Monthly Archives: June 2014

Why you should never ‘white flag’ the ‘red flags’ in dating

If you are constantly having to explain yourself- your whereabouts, who you’re texting, who you’re talking to, looking at, eating with, meeting with, talking about, and who may or may not have your attention at the moment – you need to leave.

If you feel yourself tense up at the thought of having to tell your significant other that you will be late, need to work longer than expected, or had a crisis come up with family that needs your attention – you need to leave. You are not free.

If you find yourself constantly defending his actions with friends or loved ones, because he has more stories than life – you need to leave. He only deceives.

If you have a nagging voice inside your head that constantly tells you this is ‘not the one’ no matter how much he tells you he ‘is the one’. Listen to it. The voice is smarter than you because it has no emotion. You need to leave. Let him be. He will be just fine without you. After all, he was fine before you, and no matter how much you’ve opened his eyes and heart, they will likely close back up for a while after you go. But now that he can remember how it feels to be in love, he will likely find it again with someone better fitted for him. You will both be better off, for the lessons learned in heartbreak.

Love does not have to be difficult. If it feels more like war, it’s not love. What you actually have is the battle of the egos between two people that are highly attracted to one another, but have no tenderness because there is no room for spirit when so much ego is involved. Sure, couples can work through this, but in truth, they shouldn’t have to – especially during the ‘dating’ phase. My mom always said that if you need a counselor when you’re just dating, you should just – leave. Life is much too short to spend it fighting, defending yourself, defending him, picking up his broken pieces, rationalizing his actions, or constantly trying to make him happy by making yourself more miserable.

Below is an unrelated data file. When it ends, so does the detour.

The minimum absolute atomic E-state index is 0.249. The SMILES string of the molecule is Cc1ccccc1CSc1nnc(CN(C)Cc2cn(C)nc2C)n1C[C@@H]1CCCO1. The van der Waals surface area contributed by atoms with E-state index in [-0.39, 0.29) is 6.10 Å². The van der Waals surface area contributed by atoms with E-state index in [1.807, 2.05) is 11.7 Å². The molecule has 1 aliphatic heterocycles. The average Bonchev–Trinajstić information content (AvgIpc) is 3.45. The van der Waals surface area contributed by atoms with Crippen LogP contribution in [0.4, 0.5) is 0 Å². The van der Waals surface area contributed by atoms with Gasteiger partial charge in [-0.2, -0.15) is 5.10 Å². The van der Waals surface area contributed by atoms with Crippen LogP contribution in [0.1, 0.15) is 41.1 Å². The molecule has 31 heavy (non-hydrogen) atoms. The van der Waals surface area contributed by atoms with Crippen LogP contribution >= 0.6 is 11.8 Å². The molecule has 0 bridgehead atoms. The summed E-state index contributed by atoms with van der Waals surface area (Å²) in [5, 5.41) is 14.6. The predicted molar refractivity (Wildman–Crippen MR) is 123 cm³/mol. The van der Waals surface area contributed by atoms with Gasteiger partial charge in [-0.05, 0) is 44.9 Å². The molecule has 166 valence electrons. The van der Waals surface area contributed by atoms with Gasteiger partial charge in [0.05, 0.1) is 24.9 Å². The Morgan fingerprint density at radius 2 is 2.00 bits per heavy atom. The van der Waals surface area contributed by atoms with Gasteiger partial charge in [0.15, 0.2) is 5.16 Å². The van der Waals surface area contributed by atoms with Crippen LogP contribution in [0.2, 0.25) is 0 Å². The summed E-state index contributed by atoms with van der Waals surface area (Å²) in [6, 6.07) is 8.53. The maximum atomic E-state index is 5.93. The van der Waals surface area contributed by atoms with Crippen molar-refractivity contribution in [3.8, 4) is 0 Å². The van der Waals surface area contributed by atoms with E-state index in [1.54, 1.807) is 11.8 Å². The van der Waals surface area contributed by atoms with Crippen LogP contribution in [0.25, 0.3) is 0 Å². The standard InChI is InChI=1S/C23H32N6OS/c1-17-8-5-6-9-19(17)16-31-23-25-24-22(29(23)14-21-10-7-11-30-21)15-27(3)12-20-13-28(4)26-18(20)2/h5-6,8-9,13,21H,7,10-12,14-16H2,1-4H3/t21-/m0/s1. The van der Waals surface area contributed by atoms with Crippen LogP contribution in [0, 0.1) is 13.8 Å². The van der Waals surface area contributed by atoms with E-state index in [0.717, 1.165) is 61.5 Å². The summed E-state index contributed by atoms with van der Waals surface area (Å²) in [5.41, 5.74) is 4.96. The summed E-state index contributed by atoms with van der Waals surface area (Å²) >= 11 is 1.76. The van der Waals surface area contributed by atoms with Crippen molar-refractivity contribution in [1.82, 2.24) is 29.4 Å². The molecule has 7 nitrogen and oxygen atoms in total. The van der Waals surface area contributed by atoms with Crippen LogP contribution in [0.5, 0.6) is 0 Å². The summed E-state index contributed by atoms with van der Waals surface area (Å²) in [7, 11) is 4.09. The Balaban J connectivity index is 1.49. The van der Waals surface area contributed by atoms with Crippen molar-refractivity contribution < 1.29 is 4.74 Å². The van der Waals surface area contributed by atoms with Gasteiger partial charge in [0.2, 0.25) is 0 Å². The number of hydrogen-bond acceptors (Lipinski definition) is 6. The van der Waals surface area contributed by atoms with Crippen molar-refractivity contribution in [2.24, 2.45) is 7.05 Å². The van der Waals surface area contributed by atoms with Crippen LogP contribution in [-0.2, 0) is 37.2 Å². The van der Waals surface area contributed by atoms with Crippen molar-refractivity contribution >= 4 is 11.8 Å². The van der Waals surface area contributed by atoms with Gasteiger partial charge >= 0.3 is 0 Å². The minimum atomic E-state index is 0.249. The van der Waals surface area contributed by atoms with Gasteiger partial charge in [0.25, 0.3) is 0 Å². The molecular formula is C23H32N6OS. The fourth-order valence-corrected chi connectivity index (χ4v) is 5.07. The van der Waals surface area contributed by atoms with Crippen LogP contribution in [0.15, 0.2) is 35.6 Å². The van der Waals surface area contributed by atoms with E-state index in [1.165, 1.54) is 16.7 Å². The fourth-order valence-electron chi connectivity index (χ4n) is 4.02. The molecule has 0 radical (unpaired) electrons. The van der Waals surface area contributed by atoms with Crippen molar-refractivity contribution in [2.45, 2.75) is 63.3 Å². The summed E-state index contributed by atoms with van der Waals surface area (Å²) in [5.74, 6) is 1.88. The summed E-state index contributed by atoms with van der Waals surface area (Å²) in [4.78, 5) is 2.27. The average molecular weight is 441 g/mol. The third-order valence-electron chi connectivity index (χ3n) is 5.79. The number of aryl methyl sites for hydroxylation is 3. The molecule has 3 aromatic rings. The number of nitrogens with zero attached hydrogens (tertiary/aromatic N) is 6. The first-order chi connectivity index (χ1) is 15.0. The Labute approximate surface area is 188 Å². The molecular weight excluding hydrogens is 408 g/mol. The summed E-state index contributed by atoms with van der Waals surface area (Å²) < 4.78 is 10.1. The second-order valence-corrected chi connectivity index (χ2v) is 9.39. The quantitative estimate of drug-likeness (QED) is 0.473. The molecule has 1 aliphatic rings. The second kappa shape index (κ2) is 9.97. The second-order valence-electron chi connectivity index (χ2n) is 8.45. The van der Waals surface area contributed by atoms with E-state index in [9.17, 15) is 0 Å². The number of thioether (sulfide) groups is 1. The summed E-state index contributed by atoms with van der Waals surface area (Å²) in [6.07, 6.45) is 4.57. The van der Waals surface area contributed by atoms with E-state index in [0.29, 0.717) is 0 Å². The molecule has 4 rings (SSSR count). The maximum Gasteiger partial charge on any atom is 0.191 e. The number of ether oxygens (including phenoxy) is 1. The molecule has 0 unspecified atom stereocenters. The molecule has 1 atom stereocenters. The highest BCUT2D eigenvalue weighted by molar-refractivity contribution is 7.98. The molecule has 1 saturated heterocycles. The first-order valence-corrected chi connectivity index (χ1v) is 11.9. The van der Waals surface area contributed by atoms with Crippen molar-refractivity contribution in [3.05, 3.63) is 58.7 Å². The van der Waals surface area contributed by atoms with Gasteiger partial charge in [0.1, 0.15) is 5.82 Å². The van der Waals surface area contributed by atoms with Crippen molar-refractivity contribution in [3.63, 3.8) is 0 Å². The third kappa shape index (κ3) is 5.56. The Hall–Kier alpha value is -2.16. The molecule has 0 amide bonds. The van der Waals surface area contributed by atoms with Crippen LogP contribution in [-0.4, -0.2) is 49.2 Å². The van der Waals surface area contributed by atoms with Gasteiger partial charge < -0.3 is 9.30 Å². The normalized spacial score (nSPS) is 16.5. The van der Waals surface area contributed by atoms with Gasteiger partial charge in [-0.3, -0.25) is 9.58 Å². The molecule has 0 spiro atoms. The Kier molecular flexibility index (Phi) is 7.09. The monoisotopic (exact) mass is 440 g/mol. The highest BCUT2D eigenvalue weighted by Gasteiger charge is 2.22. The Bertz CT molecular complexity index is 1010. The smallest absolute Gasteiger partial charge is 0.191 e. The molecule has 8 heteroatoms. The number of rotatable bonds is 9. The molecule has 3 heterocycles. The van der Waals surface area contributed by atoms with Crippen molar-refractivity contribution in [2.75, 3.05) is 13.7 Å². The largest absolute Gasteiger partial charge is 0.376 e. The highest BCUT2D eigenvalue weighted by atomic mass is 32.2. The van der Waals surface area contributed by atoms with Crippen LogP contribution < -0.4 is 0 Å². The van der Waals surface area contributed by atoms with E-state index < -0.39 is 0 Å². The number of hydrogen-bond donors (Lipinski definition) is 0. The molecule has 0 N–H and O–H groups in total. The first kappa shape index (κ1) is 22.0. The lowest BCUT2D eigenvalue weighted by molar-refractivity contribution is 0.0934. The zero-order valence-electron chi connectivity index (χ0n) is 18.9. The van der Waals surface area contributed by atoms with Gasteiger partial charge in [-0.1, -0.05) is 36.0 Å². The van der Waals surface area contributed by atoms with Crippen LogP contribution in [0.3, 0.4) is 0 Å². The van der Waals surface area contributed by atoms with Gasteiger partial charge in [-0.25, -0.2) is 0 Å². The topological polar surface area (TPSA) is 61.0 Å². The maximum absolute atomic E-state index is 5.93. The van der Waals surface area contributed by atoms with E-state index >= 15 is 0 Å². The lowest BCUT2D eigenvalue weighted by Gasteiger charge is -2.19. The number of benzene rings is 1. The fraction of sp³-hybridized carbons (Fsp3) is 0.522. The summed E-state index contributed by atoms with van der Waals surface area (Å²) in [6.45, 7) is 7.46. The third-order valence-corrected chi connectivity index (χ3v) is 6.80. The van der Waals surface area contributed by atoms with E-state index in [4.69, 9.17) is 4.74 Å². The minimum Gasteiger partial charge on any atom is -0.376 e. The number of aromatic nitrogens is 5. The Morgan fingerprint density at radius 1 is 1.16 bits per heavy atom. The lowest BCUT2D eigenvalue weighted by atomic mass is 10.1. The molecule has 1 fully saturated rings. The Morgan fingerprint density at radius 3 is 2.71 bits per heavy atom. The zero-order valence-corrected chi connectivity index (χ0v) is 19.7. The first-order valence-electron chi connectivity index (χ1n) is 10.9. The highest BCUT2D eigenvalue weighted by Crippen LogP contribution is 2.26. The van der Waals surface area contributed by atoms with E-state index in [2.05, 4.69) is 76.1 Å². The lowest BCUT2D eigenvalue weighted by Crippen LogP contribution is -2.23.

We all deserve more.

It’s easy enough to believe otherwise. I know this from experience. After two failed marriages, my thoughts were that it must be my fault. It didn’t matter that both of them had addictions that interfered and broke down the infrastructure of us. I felt like the only common factor was me.

It wasn’t until I embraced the idea that I really do have so much love to give, and that someone out there will receive it without repercussions, that I discovered the him that gives me no reason to leave. I had to love myself and feel that I deserve more than pain and doubt, that in fact what I deserve is to receive what I offer – trust, honesty, belief, support, and unquestioning, unending love.

If your relationship does not lift you up, it’s dragging you down. Raise your flag and surrender to yourself, not because you’re ‘too weak’ to withstand the turmoil, but because you’re too smart to believe it’s your destiny.Image


Good, Better, Best

When I was but a wee teen, I had the privilege of hearing the first most influential speaker of my life. It was at a church retreat, and the speaker went by ‘Deacon Don’. Although he was of my mom’s generation, and we teens were of the mentality that our parents knew nothing, most of us were captivated by his talk. His story was both universally appealing and personal, and his message resonated with us, not necessarily because we had been raised in as rigid of an environment as he, but because we had all felt the pressures of being human and living the tedious and sometimes tumultuous process of developing into young adults.